Overview & Funding
My overarching research interest is in affective disorders in adult populations, and my current research program is focused within several distinct but conceptually-related domains.
First, I am interested in cognitive and emotional processing in mood disorders and related conditions; that is, the processing of cognitive and emotional events as well as cognitive and emotional reactions to stress. I have a longstanding interest in the ways in which individuals with both sub-threshold and threshold-level mood pathology experience their emotions and thoughts. For example, do people with higher levels of depression symptoms react to naturalistic negative mood fluctuations with greater increases in negative thinking, compared to those lower in depression? Do they react to positive mood with blunted increases in positive thinking (Wenze, Gunthert, & Forand, 2007)? How does the process of experiential avoidance – making rigid, effortful attempts to avoid aversive internal experiences such as negative mood or thoughts – play out in those with bipolar disorder (Wenze, Kats, & Gaudiano, 2018)? What about in those with sub-threshold mood or anxiety symptoms (Wenze, Gaugler, Sheets, & DeCicco, 2018)?
On a more applied level, I am interested in psychosocial treatment development and utilization for individuals suffering from mood disorders and commonly-comorbid conditions and concerns (e.g., anxiety, personality pathology, problematic drug and alcohol use, stress). We clinical psychologists must submit our treatment strategies to rigorous empirical study, and we should provide clients with tailored treatments that are feasible to implement, accessible, and acceptable to them. Further, we should understand the factors that make a good therapeutic outcome more or less likely for a given patient. Some of my earlier representative projects in this area include an empirical article on the negative impact of personality pathology on treatment outcomes in bipolar disorder (Wenze, Gaudiano, Weinstock, & Miller, 2014), and a treatment outcome study paper, examining the effectiveness of adjunctive psychosocial intervention following hospital discharge for patients with bipolar disorder and comorbid substance mis-use (Wenze, Gaudiano, Weinstock, Tezanos, & Miller, 2015). Recently, I have become interested in perinatal mental health in new parents of twins and higher-order multiples; this is a growing population that is at elevated risk for symptoms of stress, depression, and anxiety (Wenze, Battle, & Tezanos, 2015). My work suggests that there is a large, unmet need for mental health treatment in parents of multiples in the perinatal period, especially the early postpartum months (Wenze & Battle, 2018).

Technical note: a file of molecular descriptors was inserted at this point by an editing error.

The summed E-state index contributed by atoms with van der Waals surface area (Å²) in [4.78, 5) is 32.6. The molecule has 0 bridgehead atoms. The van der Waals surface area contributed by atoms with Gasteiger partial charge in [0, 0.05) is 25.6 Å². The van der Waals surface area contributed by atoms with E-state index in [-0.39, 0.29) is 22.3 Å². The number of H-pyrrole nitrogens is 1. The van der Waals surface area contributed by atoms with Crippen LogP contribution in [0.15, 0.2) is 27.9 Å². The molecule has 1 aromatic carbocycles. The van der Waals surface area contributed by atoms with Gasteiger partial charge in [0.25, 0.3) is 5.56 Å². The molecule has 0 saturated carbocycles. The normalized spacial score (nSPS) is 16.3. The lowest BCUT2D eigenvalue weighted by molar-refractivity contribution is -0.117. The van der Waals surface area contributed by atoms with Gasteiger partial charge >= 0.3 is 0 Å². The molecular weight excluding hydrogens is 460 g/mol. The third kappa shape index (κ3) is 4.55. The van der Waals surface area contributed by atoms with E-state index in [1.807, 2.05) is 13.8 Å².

Finally, within this relatively broad second topic, I have a specific interest in the feasibility, acceptability, and development of technology-assisted treatments for mood disorders and related concerns. Considering the rising cost of health care, increasing demands on providers’ time, and growing technology use, ecological momentary interventions (EMIs) have the potential to greatly advance the field. EMIs can provide unique therapeutic benefits, such as extra support, tailored timing or content of interventions, and the chance for clients to practice new skills and apply new behaviors in vivo. I have designed and tested a brief, PDA-based treatment to improve adherence in bipolar disorder (Wenze, Armey, & Miller, 2014) and a more fully-developed, 3-month-long intervention, combining in-person sessions with smartphone-delivered content (Wenze, Armey, Weinstock, Gaudiano, & Miller, 2016). Most recently, I conducted a telephone focus group study with new mothers of multiples to gain a detailed understanding of their unique mental health treatment needs and gauge interest in internet-delivered care. The results of this study are currently being considered for publication (Wenze, Miers, & Battle, revise & resubmit).
I have been fortunate to receive support through both internal funds (e.g., Lafayette College Faculty Research Grant, Brown University seed money grants) and external awards (e.g., NIMH K23 Research Career Development Award, Psi Chi Graduate Research Grant) and fellowships (e.g., American Association of University Women American Fellowship).